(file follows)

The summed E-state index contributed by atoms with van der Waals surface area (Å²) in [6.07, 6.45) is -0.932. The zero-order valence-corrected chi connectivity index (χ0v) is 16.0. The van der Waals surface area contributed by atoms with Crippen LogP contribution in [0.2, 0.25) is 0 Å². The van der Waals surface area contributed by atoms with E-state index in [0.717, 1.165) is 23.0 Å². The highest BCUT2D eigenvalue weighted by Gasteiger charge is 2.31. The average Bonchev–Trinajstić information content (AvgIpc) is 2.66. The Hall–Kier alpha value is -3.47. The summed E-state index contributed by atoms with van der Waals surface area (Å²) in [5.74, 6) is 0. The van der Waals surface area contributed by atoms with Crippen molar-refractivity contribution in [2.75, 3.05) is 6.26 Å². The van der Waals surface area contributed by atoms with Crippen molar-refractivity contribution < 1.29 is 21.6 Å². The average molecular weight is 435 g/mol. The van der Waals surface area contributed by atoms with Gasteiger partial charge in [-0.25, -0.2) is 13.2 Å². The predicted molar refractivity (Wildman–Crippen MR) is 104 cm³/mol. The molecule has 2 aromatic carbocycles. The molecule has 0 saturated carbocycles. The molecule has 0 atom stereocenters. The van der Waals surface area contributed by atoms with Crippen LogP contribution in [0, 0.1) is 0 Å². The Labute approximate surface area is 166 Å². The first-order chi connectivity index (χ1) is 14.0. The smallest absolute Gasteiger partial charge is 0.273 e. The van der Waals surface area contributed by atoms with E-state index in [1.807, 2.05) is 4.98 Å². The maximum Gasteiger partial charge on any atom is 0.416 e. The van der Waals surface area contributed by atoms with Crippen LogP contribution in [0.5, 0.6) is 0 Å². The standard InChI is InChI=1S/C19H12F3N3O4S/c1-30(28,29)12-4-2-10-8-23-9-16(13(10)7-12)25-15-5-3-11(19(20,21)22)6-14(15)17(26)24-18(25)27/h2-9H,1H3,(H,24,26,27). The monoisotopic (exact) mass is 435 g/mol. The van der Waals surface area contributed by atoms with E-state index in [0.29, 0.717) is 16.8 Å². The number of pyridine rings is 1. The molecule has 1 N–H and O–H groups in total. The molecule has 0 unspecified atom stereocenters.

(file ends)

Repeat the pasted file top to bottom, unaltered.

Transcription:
The summed E-state index contributed by atoms with van der Waals surface area (Å²) in [6.07, 6.45) is -0.932. The zero-order valence-corrected chi connectivity index (χ0v) is 16.0. The van der Waals surface area contributed by atoms with Crippen LogP contribution in [0.2, 0.25) is 0 Å². The van der Waals surface area contributed by atoms with E-state index in [0.717, 1.165) is 23.0 Å². The highest BCUT2D eigenvalue weighted by Gasteiger charge is 2.31. The average Bonchev–Trinajstić information content (AvgIpc) is 2.66. The Hall–Kier alpha value is -3.47. The summed E-state index contributed by atoms with van der Waals surface area (Å²) in [5.74, 6) is 0. The van der Waals surface area contributed by atoms with Crippen molar-refractivity contribution in [2.75, 3.05) is 6.26 Å². The van der Waals surface area contributed by atoms with Crippen molar-refractivity contribution < 1.29 is 21.6 Å². The average molecular weight is 435 g/mol. The van der Waals surface area contributed by atoms with Gasteiger partial charge in [-0.25, -0.2) is 13.2 Å². The predicted molar refractivity (Wildman–Crippen MR) is 104 cm³/mol. The molecule has 2 aromatic carbocycles. The molecule has 0 saturated carbocycles. The molecule has 0 atom stereocenters. The van der Waals surface area contributed by atoms with Crippen LogP contribution in [0, 0.1) is 0 Å². The Labute approximate surface area is 166 Å². The first-order chi connectivity index (χ1) is 14.0. The smallest absolute Gasteiger partial charge is 0.273 e. The van der Waals surface area contributed by atoms with E-state index in [1.807, 2.05) is 4.98 Å². The maximum Gasteiger partial charge on any atom is 0.416 e. The van der Waals surface area contributed by atoms with Crippen LogP contribution in [0.5, 0.6) is 0 Å². The standard InChI is InChI=1S/C19H12F3N3O4S/c1-30(28,29)12-4-2-10-8-23-9-16(13(10)7-12)25-15-5-3-11(19(20,21)22)6-14(15)17(26)24-18(25)27/h2-9H,1H3,(H,24,26,27). The monoisotopic (exact) mass is 435 g/mol. The van der Waals surface area contributed by atoms with E-state index in [0.29, 0.717) is 16.8 Å². The number of pyridine rings is 1. The molecule has 1 N–H and O–H groups in total. The molecule has 0 unspecified atom stereocenters.